Woke up two hours later than I wanted to. The symptoms were relatively mild but heavy on my mind. Canceled all the things and waited to test until sicker I guess or maybe just until later. Hung out in the embarrassment of canceling the things — do I honestly feel that bad? This is gonna inconvenience some folks, can’t I suck it up? Worked myself to the absolution of accountability if not all the way to the absolution of shame.
Had this year’s first longing for Christmas only two days after putting last Christmas away. Already feeling the light and the goodwill toward all slipping. Yesterday, on The Saddest Day, it was 342 days until Christmas. Today it is 341. Turned on the retro multicolor teardrop Christmas lights we leave up all year long.
The house is cleaner than it’s been in the six years we’ve lived here due to a fervent semester-break purification. Sat on the new-to-us loveseat for a lot of the day. Zoomed into a meeting that made me weep alligator tears of gratitude and excitement. Worked on an art project and pet a dog. Sent email, did math homework, researched grants. Made miso squash soup. Allowed myself short and sporadic rafts of unproductive sitting time. Read an achingly beautiful book in front of the SAD lamp. Dutifully took the new-to-my-regimen vitamins that have breathed a solid 15% more life into my life. Took an evening walk under the cloud-masked full moon — slowly over craggy ice — to drop something in a friend’s mailbox.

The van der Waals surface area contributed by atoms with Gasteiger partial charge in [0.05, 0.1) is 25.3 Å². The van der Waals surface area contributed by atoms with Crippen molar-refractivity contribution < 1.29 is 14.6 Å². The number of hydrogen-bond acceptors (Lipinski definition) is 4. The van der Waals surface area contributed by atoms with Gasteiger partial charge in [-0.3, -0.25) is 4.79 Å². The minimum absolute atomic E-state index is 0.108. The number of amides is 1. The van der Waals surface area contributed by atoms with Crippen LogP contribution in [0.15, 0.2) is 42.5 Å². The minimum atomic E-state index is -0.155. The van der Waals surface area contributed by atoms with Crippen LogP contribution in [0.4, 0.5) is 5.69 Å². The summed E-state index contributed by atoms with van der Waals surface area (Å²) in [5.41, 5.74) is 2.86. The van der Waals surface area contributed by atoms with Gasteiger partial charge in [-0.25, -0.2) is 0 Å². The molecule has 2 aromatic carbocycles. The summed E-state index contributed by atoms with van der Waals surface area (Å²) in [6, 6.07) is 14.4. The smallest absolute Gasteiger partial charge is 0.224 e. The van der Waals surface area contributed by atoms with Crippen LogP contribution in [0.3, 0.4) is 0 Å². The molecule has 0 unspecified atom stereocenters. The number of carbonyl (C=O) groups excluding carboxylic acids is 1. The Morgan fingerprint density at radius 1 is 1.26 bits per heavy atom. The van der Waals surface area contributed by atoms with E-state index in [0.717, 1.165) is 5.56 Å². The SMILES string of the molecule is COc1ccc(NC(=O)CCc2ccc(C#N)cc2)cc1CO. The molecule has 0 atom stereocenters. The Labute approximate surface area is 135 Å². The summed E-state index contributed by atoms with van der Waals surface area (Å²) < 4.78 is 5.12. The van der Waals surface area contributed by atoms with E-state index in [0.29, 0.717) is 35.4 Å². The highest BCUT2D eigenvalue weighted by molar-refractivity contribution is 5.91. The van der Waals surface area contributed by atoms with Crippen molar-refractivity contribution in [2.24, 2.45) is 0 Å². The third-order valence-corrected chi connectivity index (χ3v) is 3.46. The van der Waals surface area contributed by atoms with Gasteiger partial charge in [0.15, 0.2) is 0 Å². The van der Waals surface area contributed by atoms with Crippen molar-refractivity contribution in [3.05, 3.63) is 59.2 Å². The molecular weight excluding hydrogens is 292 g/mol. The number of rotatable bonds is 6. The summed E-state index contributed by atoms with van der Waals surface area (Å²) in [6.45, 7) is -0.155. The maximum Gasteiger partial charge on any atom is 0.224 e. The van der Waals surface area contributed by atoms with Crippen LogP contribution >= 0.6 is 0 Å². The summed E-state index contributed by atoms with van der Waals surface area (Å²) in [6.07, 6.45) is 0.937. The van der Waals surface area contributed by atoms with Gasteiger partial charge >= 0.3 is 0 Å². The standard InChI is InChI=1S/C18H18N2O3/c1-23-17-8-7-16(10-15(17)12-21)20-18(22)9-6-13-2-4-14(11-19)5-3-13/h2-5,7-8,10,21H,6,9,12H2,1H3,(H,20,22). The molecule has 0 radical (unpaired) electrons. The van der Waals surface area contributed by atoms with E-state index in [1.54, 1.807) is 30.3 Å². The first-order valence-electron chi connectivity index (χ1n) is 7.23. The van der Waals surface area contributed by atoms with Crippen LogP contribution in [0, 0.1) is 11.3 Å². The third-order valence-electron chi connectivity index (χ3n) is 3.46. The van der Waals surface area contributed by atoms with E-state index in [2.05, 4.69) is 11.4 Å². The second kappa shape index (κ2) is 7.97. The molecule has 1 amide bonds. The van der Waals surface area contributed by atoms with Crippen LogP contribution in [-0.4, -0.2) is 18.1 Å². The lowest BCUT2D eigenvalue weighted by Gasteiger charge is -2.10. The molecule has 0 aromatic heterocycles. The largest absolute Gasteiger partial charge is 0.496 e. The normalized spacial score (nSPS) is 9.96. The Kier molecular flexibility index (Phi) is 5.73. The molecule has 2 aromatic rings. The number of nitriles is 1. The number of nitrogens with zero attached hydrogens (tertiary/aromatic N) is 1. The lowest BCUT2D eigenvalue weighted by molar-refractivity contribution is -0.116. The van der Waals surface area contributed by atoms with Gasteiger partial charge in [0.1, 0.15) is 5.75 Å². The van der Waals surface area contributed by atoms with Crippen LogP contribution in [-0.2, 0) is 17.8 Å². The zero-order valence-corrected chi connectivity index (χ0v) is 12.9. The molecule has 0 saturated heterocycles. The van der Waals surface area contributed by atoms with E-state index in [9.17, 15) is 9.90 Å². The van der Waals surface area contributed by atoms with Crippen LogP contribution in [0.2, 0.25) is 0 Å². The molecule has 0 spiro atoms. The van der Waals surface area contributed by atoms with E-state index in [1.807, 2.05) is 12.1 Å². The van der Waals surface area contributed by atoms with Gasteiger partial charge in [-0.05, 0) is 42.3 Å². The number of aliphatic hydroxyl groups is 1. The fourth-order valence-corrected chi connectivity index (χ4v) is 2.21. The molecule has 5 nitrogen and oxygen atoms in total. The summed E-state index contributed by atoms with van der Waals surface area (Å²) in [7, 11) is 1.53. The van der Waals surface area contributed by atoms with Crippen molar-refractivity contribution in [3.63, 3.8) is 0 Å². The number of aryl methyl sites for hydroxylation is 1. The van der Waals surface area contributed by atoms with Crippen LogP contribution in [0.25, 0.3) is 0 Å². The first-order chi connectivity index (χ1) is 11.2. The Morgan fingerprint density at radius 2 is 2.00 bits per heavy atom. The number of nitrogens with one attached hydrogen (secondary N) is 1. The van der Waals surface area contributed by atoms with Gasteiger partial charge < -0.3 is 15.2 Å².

On The Saddest Day of the year I was sick with what could be either a seasonal nuisance or the death of me. On The Saddest Day of the year I was awed at every little thing that kept me going.
Ten years ago I would’ve stayed in bed — for a day or two or three or more — and the resulting offshoots of shame and depression would have spiraled throughout the following month(s), choking me into underfunctioning and inertia. But in the time since then I’ve gone to therapy (and therapy and therapy), incorporated daily creative practice, meditated a whole bunch of hours, gotten serious about advocating for my own health because who’s going to do it if I don’t, and grown supportive and reciprocal relationships. Those changes have happened in stardust epiphanies and in the swimming through molasses that is small changes on the regular, but each change, however small, helped to buttress everything that came after, in true Dr. Leo Marvin-style.
My therapist recently said to me, “If you wanna be praying when the plane goes down you better have taught yourself to pray beforehand.” I’m not so much the praying type but I do practice awe that the accumulation of these habits, along with heaping portions of privilege and luck, means I’m still here to write about this year’s Saddest Day. No sooner do I say, “In this moment I am here,” than I am in the next moment. I have survived that moment and created a future moment in which I am still here and safe and also grateful. Baby steps.